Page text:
decision point: local churches

Image credit: iqoncept / 123RF Stock Photo
Image credit: iqoncept / 123RF Stock Photo

Disciple making teams throughout Europe and North America must all answer the same question:

How will we relate to local churches?

There are three likely answers:

  1. We will equip local churches to implement disciple making movement strategies.
  2. We will recruit and train workers from local churches to implement disciple making movement strategies.
  3. We will implement disciple making movement strategies without intentionally engaging local churches.

I will be exploring the implications of each of these answers over the next few weeks. Before I begin, however, I want to hear from you!

Your turn:

Please let me know how your disciple making team relates to local churches by answering the following poll.

Share your thoughts and make it a conversation!

6 thoughts on “decision point: local churches

      1. I see three issues for historic churches…. 1) the legitimate concern to retain what is good and true in their historic identity 2) the frequent need to revitalize themselves in general and “disciple themselves” so they can begin to participate with disciple making movements, then the final question 3) how such congregations can participate.

        What we consider “venerable traditions” today such as reciting the Creed were – in an age without books and literacy – the culmination of teaching the narrative of the Bible and the “crown” so to speak of a profession resulting in Baptism. This was the “disciple making” that so affected the Roman Empire. How do we put them back in the context of a viable tradition of disciple making instead of letting them only have the status of “historical relic”? That’s the question!

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  1. This is going to be good (meaning, stimulating and helpful). Chuck Huckaby has already been working on the question of historic churches participating in Disciple Making Movements (see his comments above).

    Chuck, the three issues you identify for historic churches seem right on. And your mention of the value of historic identity and the significance of the creeds raises a strategic question: how can we use the creeds to make disciples of the lost?

    Some initial ideas:
    – spiritual conversation starters: what do you think about ….? These conversations can help us discern how God is at work in a person’s life.
    – discovery bible study themes: let’s see what the creeds say about the Bible, and what the Bible says about the creeds
    – ????

    Looking forward to ongoing interaction with you, Chuck, and with others!

    Kirk

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    1. Hi Kirk, first by “creed” I’m referring to the Apostle’s and Nicene Creeds, not longer confessions that are sometimes called “creeds”.

      The creeds developed from the “Kerygma” – those sermons where the apostles summarize the “Good News” as a historical unfolding of what God is doing/has done from the creation of the world to the coming of Jesus and spread of the kingdom.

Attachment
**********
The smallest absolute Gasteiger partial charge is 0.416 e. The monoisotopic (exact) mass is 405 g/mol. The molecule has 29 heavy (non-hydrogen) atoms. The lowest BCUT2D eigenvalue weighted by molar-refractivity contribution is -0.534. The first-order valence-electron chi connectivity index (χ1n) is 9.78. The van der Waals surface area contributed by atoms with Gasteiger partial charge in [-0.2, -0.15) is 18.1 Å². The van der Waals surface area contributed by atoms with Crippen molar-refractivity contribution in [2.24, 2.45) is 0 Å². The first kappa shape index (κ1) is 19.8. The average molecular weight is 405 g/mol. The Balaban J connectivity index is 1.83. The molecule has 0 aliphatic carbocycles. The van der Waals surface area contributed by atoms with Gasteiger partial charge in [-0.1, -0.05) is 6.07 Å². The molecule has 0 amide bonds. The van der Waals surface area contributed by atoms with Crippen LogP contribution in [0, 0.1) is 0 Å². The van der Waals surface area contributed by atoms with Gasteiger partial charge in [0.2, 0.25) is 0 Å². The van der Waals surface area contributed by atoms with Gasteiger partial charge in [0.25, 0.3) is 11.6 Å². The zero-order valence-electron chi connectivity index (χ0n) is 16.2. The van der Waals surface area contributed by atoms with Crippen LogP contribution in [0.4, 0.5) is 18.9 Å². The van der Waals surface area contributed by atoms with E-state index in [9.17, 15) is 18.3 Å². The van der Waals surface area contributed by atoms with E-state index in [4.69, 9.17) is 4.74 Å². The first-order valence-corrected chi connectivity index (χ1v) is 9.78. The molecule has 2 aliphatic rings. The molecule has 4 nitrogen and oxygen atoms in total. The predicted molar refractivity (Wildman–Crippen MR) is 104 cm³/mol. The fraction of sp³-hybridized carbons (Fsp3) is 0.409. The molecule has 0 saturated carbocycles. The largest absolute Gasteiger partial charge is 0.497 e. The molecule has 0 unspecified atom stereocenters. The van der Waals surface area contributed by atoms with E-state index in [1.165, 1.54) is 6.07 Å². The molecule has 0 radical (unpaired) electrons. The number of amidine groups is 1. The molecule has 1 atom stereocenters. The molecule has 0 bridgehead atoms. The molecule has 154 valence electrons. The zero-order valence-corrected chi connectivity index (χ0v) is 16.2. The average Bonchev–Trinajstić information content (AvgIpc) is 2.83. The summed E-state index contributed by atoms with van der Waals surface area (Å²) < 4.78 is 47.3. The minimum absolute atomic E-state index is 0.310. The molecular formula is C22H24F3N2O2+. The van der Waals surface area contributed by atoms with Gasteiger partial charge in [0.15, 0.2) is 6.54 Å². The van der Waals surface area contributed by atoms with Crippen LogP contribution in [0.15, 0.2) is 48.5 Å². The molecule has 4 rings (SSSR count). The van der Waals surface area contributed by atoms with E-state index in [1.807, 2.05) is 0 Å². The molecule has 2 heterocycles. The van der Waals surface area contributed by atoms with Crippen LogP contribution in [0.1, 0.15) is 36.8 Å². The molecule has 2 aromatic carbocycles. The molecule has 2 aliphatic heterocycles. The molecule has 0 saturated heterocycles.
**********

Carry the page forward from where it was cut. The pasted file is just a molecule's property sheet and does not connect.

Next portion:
Historically the creed reached its peak use in “disciple making” in oral cultures where the printed Word was not readily available even after the Reformation. The local Bishop would teach “seekers” who sought to follow Christ (or at least learn about it) in the following manner. He would unfold the narrative of scripture from Creation to Christ (sound familiar?) It was more lecture than “discovery” I’d guess, though there was room for discussion. Could we go there, perhaps it would be similar to what we would experience in hearing a Bible Storyteller recount a story then field discussion. I can’t say. There are copies of such sermons so likely it was more sermon oriented than a “DBS”.

      The creeds were unwritten originally and after the seekers had been taken from “Creation to Christ” as they prepared for their baptisms, they were “given the creed” in the final stages. It would become their “profession of faith” and summarize the faith into which they were giving themselves in baptism.

      They were also taught to memorize other key scriptures like the “Summary of the Law” (Mt 22:37-40), the Lord’s Prayer, etc. and immersed in different scriptures and stories so they would have, essentially, an “oral Bible” to carry with them at all times.

      So the Creed functioned as a Bible Summary upon which to recall the narrative of scripture.

      I believe a good starting point for todays historic churches who still use the creed would be to learn (with as much “discovery” as possible!) that the “creeds” are nothing less than the result of a reflection on the scriptures from “Creation to Christ”.

      Of course someone could use a statement from the creed to spark a conversation to uncover a potential “person of peace”. But their original purpose was to be the believer’s own heartfelt confession and daily reminder that they lived in God’s Word where He had come to bring salvation and they functioned as part of an oral Bible.

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